Every moment data is created.
When a member of the Flint Water Study team tests and records results from a drop of water. When a student steps into Goodwin Hall, activating sensors to track usability and traffic patterns.
But data, especially big data that has to be analyzed computationally, sometimes creates as many questions as it answers. Where does it all go? How do we store it? Who pays to store it? What kind of computer do we need to process the data? And how can we make sure that people years from now will still be able to access and reuse it?
University Libraries, in partnership with Virginia Tech researchers working with big data, is exploring these questions and more with the support of a $308,175 National Leadership Grant for Libraries from the Institute of Museum and Library Services.
The project team includes: Zhiwu Xie, technology development librarian in the University Libraries; Tyler Walters, dean and professor, University Libraries; Edward Fox, professor of computer science in the College of Engineering; and Pablo Tarazaga, assistant professor of mechanical engineering in the College of Engineering. Jiangping Chen, associate professor in the Department of Library and Information Sciences at the University of North Texas, will also help evaluate and review the project.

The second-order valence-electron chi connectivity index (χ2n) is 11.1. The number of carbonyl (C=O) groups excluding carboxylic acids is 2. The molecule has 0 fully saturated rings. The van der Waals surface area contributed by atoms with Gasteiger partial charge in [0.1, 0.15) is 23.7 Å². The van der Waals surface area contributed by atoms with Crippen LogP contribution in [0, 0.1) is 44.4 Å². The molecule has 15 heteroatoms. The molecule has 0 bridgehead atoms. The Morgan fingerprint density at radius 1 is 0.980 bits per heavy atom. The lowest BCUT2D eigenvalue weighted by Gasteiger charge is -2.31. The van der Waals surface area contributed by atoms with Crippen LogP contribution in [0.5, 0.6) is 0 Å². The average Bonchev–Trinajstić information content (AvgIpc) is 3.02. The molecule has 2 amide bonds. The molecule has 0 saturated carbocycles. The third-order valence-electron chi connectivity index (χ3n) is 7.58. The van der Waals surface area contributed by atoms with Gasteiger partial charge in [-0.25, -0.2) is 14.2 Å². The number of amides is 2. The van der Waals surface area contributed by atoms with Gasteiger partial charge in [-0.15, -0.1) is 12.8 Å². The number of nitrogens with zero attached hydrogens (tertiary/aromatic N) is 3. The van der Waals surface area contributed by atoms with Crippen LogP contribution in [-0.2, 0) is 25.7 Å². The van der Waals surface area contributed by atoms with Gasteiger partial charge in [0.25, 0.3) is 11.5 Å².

Libraries have recently supported research and data by hosting data sets, providing repositories for research, helping researchers manage their data, and even building custom infrastructures for storing and reusing big data.
“But libraries are starting to go beyond their capacity,” Xie said. “The big data projects we’re seeing at Virginia Tech and other institutions can hardly be handled using local infrastructures.”
Researchers need libraries to support data projects that require considerable processing power and quicker transfer rates when moving data from storage to processors.
“Much of the research landscape today is computational, and this is an awesome challenge for universities, government agencies, and other types of research institutes,” said Walters. “Researchers need partners like libraries to co-create new strategies and cyberinfrastructures, to advance their research, and sustain its products and findings.”